So no. Have no fear. Leave your pearls safely unclutched. Gay people in America are not at any higher risk than anyone else in America (except perhaps because there is a preponderance of gay people in large cities that have voted to become dens of criminality and lawlessness, with San Francisco at the head of the pack). No emergency need be called for gay America.

HRC was close to being on to something, though. It should declare a state of emergency: not for gay people, but for itself as an organization.

HRC has had a good grift going. Years ago, it established its Corporate Equality Index (CEI) and began pressuring corporations to participate in it, fill out its underlying survey and then tout their scores. The index started off innocuously enough, by most lights, looking to see that gay employees got the same insurance, sick-leave policy and other benefits for their civil partners (or whatever the then-current appellation) as married couples got for their spouses.

But as gay rights successes mounted, HRC shifted the CEI goal posts.

Now, in order to get a perfect score on the CEI (as most major American corporations have in recent years), there can be no question merely of treating gay employees equally. Rather, a perfect score requires companies to take the hardest-left position possible on a whole series of the hottest-button political and social issues facing the country, to do so publicly and to spend shareholder assets supporting those positions and the organizations that support them. Hell, HRC “stripped” Anheuser Busch of its perfect score because, having cost itself vast revenue and market share by hiring a brand director that hated Bud drinkers and by teaming up with Dylan Mulvaney to stick it those customers’ collective eye, it didn’t then hold the trans-above-all line until it hit the Chapter 11 wall.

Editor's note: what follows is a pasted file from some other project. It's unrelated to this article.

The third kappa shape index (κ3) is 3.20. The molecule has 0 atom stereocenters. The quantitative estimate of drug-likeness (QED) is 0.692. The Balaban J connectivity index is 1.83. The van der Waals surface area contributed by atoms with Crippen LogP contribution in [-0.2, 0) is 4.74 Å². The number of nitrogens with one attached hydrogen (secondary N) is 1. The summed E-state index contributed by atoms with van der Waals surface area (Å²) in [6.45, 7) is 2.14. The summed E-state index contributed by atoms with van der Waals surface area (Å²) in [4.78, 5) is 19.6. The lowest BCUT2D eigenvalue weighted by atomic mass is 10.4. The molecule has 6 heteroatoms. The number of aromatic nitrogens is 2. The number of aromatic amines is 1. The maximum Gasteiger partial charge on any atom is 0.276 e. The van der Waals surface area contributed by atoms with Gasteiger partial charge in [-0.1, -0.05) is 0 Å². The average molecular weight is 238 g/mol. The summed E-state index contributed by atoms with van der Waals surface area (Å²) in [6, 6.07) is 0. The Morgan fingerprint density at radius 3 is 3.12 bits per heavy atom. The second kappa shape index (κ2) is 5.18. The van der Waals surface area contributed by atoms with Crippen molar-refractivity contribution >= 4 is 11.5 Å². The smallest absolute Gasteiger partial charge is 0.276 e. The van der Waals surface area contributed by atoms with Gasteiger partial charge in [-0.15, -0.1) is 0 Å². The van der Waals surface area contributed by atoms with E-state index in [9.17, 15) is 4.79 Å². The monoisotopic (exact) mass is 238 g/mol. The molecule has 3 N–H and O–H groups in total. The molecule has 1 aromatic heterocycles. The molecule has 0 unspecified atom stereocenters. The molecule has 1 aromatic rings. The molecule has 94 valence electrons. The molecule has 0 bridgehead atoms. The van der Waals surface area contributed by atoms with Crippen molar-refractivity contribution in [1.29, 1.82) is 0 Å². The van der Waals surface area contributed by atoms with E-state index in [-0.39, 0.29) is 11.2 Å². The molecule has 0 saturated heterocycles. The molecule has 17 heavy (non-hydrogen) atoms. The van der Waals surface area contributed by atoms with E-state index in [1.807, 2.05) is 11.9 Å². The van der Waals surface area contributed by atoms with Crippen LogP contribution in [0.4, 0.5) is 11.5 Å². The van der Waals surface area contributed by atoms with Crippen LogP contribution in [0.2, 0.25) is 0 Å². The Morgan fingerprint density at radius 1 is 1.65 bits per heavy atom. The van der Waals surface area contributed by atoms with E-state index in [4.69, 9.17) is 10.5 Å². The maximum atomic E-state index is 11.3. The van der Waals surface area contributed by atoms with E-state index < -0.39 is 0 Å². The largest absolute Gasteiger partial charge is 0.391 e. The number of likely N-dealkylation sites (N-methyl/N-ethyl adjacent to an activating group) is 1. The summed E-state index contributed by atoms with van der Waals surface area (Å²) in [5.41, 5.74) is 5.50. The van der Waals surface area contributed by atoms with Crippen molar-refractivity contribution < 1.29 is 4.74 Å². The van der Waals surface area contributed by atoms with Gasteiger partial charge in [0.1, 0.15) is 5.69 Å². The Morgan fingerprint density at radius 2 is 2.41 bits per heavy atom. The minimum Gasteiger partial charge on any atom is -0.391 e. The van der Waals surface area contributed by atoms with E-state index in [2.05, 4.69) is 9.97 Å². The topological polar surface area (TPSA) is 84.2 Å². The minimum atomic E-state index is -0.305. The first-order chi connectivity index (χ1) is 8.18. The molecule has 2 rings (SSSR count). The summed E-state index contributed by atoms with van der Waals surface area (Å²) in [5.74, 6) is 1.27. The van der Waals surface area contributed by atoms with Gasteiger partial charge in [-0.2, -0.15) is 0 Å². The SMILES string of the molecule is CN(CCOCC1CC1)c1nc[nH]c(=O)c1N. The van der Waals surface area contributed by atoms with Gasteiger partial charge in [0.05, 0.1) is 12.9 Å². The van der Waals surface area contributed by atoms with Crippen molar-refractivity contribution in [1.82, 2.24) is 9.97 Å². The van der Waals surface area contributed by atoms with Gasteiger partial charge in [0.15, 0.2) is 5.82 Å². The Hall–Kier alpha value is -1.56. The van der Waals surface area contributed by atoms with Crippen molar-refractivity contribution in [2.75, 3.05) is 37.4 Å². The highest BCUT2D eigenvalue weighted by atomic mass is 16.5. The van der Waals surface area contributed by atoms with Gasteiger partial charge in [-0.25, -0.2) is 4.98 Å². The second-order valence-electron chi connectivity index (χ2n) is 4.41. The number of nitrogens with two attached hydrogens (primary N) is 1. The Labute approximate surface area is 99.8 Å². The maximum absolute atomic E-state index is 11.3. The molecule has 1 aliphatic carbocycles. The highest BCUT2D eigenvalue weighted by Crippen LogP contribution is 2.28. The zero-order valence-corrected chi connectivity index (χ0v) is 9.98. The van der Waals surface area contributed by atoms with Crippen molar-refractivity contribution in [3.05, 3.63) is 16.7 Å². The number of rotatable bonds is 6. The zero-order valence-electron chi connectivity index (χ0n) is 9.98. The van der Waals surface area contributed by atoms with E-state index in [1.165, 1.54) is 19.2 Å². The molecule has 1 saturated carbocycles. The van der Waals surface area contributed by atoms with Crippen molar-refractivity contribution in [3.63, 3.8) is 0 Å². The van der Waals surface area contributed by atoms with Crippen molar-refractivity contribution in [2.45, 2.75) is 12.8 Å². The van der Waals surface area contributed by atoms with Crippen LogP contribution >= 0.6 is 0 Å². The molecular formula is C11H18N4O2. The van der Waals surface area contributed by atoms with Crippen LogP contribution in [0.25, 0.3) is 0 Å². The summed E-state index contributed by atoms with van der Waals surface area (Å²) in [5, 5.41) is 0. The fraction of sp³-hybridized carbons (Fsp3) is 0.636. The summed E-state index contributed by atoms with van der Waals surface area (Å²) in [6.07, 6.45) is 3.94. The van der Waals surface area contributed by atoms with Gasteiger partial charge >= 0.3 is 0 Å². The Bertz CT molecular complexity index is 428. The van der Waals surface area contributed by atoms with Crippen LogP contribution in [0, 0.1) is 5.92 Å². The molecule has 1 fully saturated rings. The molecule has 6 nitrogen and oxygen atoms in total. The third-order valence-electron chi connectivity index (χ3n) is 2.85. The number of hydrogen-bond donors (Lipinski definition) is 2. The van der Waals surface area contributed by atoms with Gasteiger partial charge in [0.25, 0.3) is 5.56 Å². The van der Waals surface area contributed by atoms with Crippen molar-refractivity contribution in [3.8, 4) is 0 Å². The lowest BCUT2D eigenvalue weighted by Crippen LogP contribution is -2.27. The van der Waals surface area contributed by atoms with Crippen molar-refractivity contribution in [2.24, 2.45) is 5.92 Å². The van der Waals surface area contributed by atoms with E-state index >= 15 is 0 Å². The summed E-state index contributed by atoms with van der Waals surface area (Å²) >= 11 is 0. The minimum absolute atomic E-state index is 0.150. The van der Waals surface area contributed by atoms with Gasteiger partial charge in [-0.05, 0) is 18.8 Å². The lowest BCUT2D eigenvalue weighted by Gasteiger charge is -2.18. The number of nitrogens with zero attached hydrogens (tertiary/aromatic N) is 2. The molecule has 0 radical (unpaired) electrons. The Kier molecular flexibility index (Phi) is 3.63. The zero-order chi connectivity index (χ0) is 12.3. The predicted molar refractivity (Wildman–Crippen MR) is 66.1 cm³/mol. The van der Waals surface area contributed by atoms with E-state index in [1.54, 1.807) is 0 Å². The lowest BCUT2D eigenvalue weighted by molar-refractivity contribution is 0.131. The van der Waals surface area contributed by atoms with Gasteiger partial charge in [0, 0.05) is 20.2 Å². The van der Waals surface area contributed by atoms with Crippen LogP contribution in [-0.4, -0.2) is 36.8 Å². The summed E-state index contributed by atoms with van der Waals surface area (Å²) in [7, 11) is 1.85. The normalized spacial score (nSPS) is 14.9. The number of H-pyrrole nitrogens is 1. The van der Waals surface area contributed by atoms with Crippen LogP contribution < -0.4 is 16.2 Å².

In other words, getting a perfect score on the CEI constitutes a proud admission by corporate executives that they have abandoned their fiduciary duties to their shareholders and are spending their money to take profoundly partisan stands on issues that have nothing whatever to do with a well-run business at the certain expense of offending huge swathes of customers to the extent the efforts become public.

A corporation’s perfect CEI score is pretty much a prima facie case for shareholder-derivative plaintiffs all by itself, and should soon starting drawing such plaintiffs the way visions of unbridled power draw certain investment-house and giant-bank CEOs.

It is the HRC/CEI pressure on Target, for instance, twinned with the rabid left-wing partisanship of its directors and executives, that led it to give $50 million to GLSEN, an organization that pushes a wide array of horrific policies, such as public-school teachers hiding gender-dysphoria problems from parents and abetting young children in turning innocent, childlike mannerisms and notions into potential lifelong pathologies.